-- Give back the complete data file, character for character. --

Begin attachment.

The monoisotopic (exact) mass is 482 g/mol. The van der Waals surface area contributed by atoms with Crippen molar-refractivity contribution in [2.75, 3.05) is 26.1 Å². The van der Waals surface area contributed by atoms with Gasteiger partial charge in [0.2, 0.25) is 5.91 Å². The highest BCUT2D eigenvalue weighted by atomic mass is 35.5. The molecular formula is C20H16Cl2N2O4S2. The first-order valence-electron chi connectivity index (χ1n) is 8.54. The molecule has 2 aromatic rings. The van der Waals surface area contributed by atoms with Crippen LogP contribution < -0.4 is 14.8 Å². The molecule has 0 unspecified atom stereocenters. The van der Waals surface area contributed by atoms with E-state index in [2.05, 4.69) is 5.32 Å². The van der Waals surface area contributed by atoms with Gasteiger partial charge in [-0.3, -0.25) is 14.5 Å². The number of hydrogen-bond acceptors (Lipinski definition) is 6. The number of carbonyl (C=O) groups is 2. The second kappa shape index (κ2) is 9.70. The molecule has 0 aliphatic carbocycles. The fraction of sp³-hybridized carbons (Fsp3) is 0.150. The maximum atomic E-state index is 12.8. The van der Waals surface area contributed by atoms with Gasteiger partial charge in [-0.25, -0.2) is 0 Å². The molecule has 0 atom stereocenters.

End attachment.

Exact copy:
The monoisotopic (exact) mass is 482 g/mol. The van der Waals surface area contributed by atoms with Crippen molar-refractivity contribution in [2.75, 3.05) is 26.1 Å². The van der Waals surface area contributed by atoms with Gasteiger partial charge in [0.2, 0.25) is 5.91 Å². The highest BCUT2D eigenvalue weighted by atomic mass is 35.5. The molecular formula is C20H16Cl2N2O4S2. The first-order valence-electron chi connectivity index (χ1n) is 8.54. The molecule has 2 aromatic rings. The van der Waals surface area contributed by atoms with Crippen LogP contribution < -0.4 is 14.8 Å². The molecule has 0 unspecified atom stereocenters. The van der Waals surface area contributed by atoms with E-state index in [2.05, 4.69) is 5.32 Å². The van der Waals surface area contributed by atoms with Gasteiger partial charge in [-0.3, -0.25) is 14.5 Å². The number of hydrogen-bond acceptors (Lipinski definition) is 6. The number of carbonyl (C=O) groups is 2. The second kappa shape index (κ2) is 9.70. The molecule has 0 aliphatic carbocycles. The fraction of sp³-hybridized carbons (Fsp3) is 0.150. The maximum atomic E-state index is 12.8. The van der Waals surface area contributed by atoms with Gasteiger partial charge in [-0.25, -0.2) is 0 Å². The molecule has 0 atom stereocenters.